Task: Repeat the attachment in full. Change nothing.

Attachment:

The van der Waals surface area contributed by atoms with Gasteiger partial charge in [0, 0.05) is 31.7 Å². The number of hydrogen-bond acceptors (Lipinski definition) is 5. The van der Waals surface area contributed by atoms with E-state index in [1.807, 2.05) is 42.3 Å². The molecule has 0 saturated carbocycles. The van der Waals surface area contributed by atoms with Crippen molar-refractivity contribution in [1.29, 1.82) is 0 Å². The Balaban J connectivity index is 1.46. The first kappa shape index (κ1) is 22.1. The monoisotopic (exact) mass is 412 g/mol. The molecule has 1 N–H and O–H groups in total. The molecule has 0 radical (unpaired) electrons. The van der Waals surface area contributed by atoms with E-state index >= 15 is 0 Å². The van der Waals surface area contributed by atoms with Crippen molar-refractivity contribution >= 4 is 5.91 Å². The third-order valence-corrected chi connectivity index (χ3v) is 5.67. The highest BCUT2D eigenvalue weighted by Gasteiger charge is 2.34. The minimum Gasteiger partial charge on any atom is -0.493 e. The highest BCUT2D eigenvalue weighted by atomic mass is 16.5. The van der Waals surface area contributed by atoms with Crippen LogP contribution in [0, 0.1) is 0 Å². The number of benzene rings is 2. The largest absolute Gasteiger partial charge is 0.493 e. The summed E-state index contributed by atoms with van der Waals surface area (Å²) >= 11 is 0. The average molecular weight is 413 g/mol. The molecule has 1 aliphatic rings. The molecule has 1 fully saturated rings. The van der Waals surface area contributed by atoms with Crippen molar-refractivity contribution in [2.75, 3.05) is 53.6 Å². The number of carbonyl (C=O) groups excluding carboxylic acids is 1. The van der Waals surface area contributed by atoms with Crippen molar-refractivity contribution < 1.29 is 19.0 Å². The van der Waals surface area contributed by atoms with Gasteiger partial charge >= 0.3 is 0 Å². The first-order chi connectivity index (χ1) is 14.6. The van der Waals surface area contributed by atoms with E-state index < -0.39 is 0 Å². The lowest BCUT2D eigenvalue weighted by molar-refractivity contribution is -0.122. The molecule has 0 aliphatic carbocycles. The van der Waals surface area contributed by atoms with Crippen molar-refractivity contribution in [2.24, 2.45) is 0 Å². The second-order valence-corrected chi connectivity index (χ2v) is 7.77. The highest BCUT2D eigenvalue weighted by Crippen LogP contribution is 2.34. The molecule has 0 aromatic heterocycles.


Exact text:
The van der Waals surface area contributed by atoms with Gasteiger partial charge in [0, 0.05) is 31.7 Å². The number of hydrogen-bond acceptors (Lipinski definition) is 5. The van der Waals surface area contributed by atoms with E-state index in [1.807, 2.05) is 42.3 Å². The molecule has 0 saturated carbocycles. The van der Waals surface area contributed by atoms with Crippen molar-refractivity contribution in [1.29, 1.82) is 0 Å². The Balaban J connectivity index is 1.46. The first kappa shape index (κ1) is 22.1. The monoisotopic (exact) mass is 412 g/mol. The molecule has 1 N–H and O–H groups in total. The molecule has 0 radical (unpaired) electrons. The van der Waals surface area contributed by atoms with E-state index >= 15 is 0 Å². The van der Waals surface area contributed by atoms with Crippen molar-refractivity contribution >= 4 is 5.91 Å². The third-order valence-corrected chi connectivity index (χ3v) is 5.67. The highest BCUT2D eigenvalue weighted by Gasteiger charge is 2.34. The minimum Gasteiger partial charge on any atom is -0.493 e. The highest BCUT2D eigenvalue weighted by atomic mass is 16.5. The van der Waals surface area contributed by atoms with Crippen LogP contribution in [0, 0.1) is 0 Å². The number of benzene rings is 2. The largest absolute Gasteiger partial charge is 0.493 e. The summed E-state index contributed by atoms with van der Waals surface area (Å²) >= 11 is 0. The average molecular weight is 413 g/mol. The molecule has 1 aliphatic rings. The molecule has 1 fully saturated rings. The van der Waals surface area contributed by atoms with Crippen molar-refractivity contribution in [2.75, 3.05) is 53.6 Å². The number of carbonyl (C=O) groups excluding carboxylic acids is 1. The van der Waals surface area contributed by atoms with Crippen molar-refractivity contribution < 1.29 is 19.0 Å². The van der Waals surface area contributed by atoms with Gasteiger partial charge >= 0.3 is 0 Å². The first-order chi connectivity index (χ1) is 14.6. The van der Waals surface area contributed by atoms with E-state index < -0.39 is 0 Å². The lowest BCUT2D eigenvalue weighted by molar-refractivity contribution is -0.122. The molecule has 0 aliphatic carbocycles. The van der Waals surface area contributed by atoms with Crippen molar-refractivity contribution in [2.24, 2.45) is 0 Å². The second-order valence-corrected chi connectivity index (χ2v) is 7.77. The highest BCUT2D eigenvalue weighted by Crippen LogP contribution is 2.34. The molecule has 0 aromatic heterocycles.